At the end of 1970, Delcloo's ongoing project, the Full Moon Ensemble, recorded Crowded With Loneliness - their only album - with guitar player Joseph Dejean (also a member of the Cohelmec Ensemble), horn players Jeff Sicard and Gerard Copper (who later also played with Dharma Quintet and Machi Oul), pianist Martine Tourreil, American bass player Ron Miller and the enigmatic singer Sarah Touati who disappeared early on. They were also later credited on one of Archie Shepp's live LPs released on the BYG label (volumes 38 and 39) but only their rhythm section was featured. The Full Moon Ensemble was a free-minded collective project that sounded more like Pharoah Sanders and the early 70s American politically-engaged Spiritual Jazz scene than any other French Jazz bands of that time (even though Francois Tusques, Jef Gilson and a few others did remarkable works during those years). Most of the lyrics as well as the album title were inspired by US poet Bob Kaufman; this helped give these recording sessions such a unique style between Jazz poetry, vocal Free Jazz or protest Jazz. Sadly, after a few gigs in France and confronted with a lack of commercial success, most of the Full Moon Ensemble members left for other bands and projects, leaving behind Crowded With Loneliness as a testament of their collective work.

Up until now, this album has been one of the French holy grail records in Spiritual Jazz collectors circles, mainly owed to the track Samba Miaou which appeared in several compilations over the last 20 years but never in its entire form. Superfly Records are now proud to make this record available again in its original format for the first time in more than 30 years.

This time for sure, we are in deep deep. The proof is that a disc of the caliber of this Full Moon Ensemble was still not chronicled on the canvas until now, and that we are still waiting for the reissue in due form *. There must be some compilation that has put his finger on it (randomly, Sexopolis ), but discovering this major work in its entirety was until now only the prerogative of very rare lucky ... And much rejoice You dear readers, for the democratization of selfless sharing comes to your aid here and now. 
There are many ways to know aboutInternet (and digging ). If you have heard of it, the easiest way is to type this name into a good search engine: you can quickly find the two live recordings of Archie Shepp published by BYG at the beginning of 1971 (volumes 38 and 39). and have been reissued lately. Two actors of this memorable performance appear on the line-up of the album that we present here: Joseph Déjean and Claude Delcloo . The name of this last is the other way to note the existence of this disc, because Delcloo was anything but a stranger, having founded the mythical magazine Actuelin 1968, which was then devoted exclusively to jazz rather than to "counter-cultures" in general, as was the case in the following versions. In addition, Clau-cloo (sorry ...) already had an album to his credit, also at BYG : Africanasia , duet with Arthur Jones (volume 6), not to mention various featurings alongside Burton Greene or Jacques Coursil (still on BYG ), among others.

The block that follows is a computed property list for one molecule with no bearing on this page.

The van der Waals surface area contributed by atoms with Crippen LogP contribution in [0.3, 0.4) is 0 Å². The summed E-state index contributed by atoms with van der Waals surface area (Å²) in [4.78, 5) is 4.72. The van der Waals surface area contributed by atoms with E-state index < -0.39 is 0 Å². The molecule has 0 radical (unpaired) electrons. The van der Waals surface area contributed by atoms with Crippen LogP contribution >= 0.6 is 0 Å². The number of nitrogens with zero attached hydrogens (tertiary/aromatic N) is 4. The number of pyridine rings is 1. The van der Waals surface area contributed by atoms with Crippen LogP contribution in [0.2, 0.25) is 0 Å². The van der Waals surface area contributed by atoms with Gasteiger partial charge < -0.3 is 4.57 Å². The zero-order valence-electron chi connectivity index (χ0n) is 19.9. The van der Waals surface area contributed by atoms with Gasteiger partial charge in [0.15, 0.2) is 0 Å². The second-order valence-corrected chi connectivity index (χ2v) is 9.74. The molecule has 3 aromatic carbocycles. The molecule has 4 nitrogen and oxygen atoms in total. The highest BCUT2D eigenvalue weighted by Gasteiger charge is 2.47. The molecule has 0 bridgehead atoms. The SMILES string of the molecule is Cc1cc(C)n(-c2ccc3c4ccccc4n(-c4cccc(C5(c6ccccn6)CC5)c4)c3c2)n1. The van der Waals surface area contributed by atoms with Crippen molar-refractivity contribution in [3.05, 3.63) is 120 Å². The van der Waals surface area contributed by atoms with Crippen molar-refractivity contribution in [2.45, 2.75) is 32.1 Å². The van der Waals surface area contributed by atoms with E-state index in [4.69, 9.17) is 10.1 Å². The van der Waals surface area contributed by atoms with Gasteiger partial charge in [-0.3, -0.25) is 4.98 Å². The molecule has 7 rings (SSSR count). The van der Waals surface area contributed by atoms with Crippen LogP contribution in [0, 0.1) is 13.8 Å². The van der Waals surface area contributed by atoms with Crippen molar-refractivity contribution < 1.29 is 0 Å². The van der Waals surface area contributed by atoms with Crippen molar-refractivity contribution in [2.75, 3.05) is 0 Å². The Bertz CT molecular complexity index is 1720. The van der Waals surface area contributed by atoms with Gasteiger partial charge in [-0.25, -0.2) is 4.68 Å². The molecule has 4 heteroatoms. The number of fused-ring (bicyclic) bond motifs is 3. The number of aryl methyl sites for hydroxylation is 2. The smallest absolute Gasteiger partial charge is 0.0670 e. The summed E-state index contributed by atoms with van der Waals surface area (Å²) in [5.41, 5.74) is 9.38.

The least common denominator for all these projects is obviously the free jazz , which at the time was experiencing a rather incredible boom in France, given the straightforward inaccessibility of this musical register. To counter this handicap, free jazz had two major assets : its freshness (barely 10 years of existence), and of course its freedom of tone , which was exercised naturally since the events of 1968 ... the perfect opportunity for many young talents to make their voices heard in a country where the careers of musicians did not really exist, and where jazz was still an import product. And as filiation with the blueswas going to disappear in the free , this "new trick" became all the easier to appropriate by artists who had, for the most part, no blood relation with Africa.